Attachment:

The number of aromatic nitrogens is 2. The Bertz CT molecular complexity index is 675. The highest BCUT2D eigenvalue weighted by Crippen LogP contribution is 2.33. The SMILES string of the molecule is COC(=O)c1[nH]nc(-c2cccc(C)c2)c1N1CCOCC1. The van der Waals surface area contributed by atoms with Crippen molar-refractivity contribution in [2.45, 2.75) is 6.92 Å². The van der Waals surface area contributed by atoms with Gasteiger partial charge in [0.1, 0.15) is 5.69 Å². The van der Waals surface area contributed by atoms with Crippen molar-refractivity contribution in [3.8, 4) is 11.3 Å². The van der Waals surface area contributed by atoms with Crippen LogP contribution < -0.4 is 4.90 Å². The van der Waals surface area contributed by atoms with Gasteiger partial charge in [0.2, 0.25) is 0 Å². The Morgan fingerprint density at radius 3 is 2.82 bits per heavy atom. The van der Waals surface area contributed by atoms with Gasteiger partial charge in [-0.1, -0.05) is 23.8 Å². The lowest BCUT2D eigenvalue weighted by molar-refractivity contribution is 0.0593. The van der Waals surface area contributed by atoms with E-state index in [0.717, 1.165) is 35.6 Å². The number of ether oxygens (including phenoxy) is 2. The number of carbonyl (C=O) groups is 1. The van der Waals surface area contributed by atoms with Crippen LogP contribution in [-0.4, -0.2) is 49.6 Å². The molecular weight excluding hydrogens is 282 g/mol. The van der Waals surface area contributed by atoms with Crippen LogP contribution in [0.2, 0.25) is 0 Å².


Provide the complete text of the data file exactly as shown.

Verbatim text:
The number of aromatic nitrogens is 2. The Bertz CT molecular complexity index is 675. The highest BCUT2D eigenvalue weighted by Crippen LogP contribution is 2.33. The SMILES string of the molecule is COC(=O)c1[nH]nc(-c2cccc(C)c2)c1N1CCOCC1. The van der Waals surface area contributed by atoms with Crippen molar-refractivity contribution in [2.45, 2.75) is 6.92 Å². The van der Waals surface area contributed by atoms with Gasteiger partial charge in [0.1, 0.15) is 5.69 Å². The van der Waals surface area contributed by atoms with Crippen molar-refractivity contribution in [3.8, 4) is 11.3 Å². The van der Waals surface area contributed by atoms with Crippen LogP contribution < -0.4 is 4.90 Å². The van der Waals surface area contributed by atoms with Gasteiger partial charge in [0.2, 0.25) is 0 Å². The Morgan fingerprint density at radius 3 is 2.82 bits per heavy atom. The van der Waals surface area contributed by atoms with Gasteiger partial charge in [-0.1, -0.05) is 23.8 Å². The lowest BCUT2D eigenvalue weighted by molar-refractivity contribution is 0.0593. The van der Waals surface area contributed by atoms with E-state index in [0.717, 1.165) is 35.6 Å². The number of ether oxygens (including phenoxy) is 2. The number of carbonyl (C=O) groups is 1. The van der Waals surface area contributed by atoms with Crippen LogP contribution in [-0.4, -0.2) is 49.6 Å². The molecular weight excluding hydrogens is 282 g/mol. The van der Waals surface area contributed by atoms with Crippen LogP contribution in [0.2, 0.25) is 0 Å².